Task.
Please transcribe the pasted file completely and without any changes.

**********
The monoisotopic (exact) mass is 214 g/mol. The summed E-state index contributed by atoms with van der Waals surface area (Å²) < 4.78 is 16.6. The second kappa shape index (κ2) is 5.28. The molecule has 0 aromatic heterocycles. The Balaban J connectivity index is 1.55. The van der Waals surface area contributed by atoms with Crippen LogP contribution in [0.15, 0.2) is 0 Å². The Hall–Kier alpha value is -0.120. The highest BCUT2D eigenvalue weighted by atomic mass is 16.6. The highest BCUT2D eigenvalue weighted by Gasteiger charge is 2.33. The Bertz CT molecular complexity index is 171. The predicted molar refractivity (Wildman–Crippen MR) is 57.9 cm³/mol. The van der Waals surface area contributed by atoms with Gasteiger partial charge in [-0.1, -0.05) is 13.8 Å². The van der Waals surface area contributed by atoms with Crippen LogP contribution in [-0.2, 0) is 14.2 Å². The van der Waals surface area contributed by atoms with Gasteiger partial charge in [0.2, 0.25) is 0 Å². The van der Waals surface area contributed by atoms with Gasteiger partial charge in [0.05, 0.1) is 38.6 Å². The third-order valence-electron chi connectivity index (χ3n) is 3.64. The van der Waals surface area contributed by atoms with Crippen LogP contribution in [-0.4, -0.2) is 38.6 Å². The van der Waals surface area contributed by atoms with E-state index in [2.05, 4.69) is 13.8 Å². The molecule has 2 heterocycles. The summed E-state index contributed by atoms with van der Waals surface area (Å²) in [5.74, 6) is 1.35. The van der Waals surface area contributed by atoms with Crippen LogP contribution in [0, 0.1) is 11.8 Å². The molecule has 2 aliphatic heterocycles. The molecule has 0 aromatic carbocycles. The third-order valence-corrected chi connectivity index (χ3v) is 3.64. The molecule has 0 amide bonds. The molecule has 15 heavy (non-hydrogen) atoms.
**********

The monoisotopic (exact) mass is 214 g/mol. The summed E-state index contributed by atoms with van der Waals surface area (Å²) < 4.78 is 16.6. The second kappa shape index (κ2) is 5.28. The molecule has 0 aromatic heterocycles. The Balaban J connectivity index is 1.55. The van der Waals surface area contributed by atoms with Crippen LogP contribution in [0.15, 0.2) is 0 Å². The Hall–Kier alpha value is -0.120. The highest BCUT2D eigenvalue weighted by atomic mass is 16.6. The highest BCUT2D eigenvalue weighted by Gasteiger charge is 2.33. The Bertz CT molecular complexity index is 171. The predicted molar refractivity (Wildman–Crippen MR) is 57.9 cm³/mol. The van der Waals surface area contributed by atoms with Gasteiger partial charge in [-0.1, -0.05) is 13.8 Å². The van der Waals surface area contributed by atoms with Crippen LogP contribution in [-0.2, 0) is 14.2 Å². The van der Waals surface area contributed by atoms with Gasteiger partial charge in [0.2, 0.25) is 0 Å². The van der Waals surface area contributed by atoms with Gasteiger partial charge in [0.05, 0.1) is 38.6 Å². The third-order valence-electron chi connectivity index (χ3n) is 3.64. The van der Waals surface area contributed by atoms with Crippen LogP contribution in [-0.4, -0.2) is 38.6 Å². The van der Waals surface area contributed by atoms with E-state index in [2.05, 4.69) is 13.8 Å². The molecule has 2 heterocycles. The summed E-state index contributed by atoms with van der Waals surface area (Å²) in [5.74, 6) is 1.35. The van der Waals surface area contributed by atoms with Crippen LogP contribution in [0, 0.1) is 11.8 Å². The molecule has 2 aliphatic heterocycles. The molecule has 0 aromatic carbocycles. The third-order valence-corrected chi connectivity index (χ3v) is 3.64. The molecule has 0 amide bonds. The molecule has 15 heavy (non-hydrogen) atoms.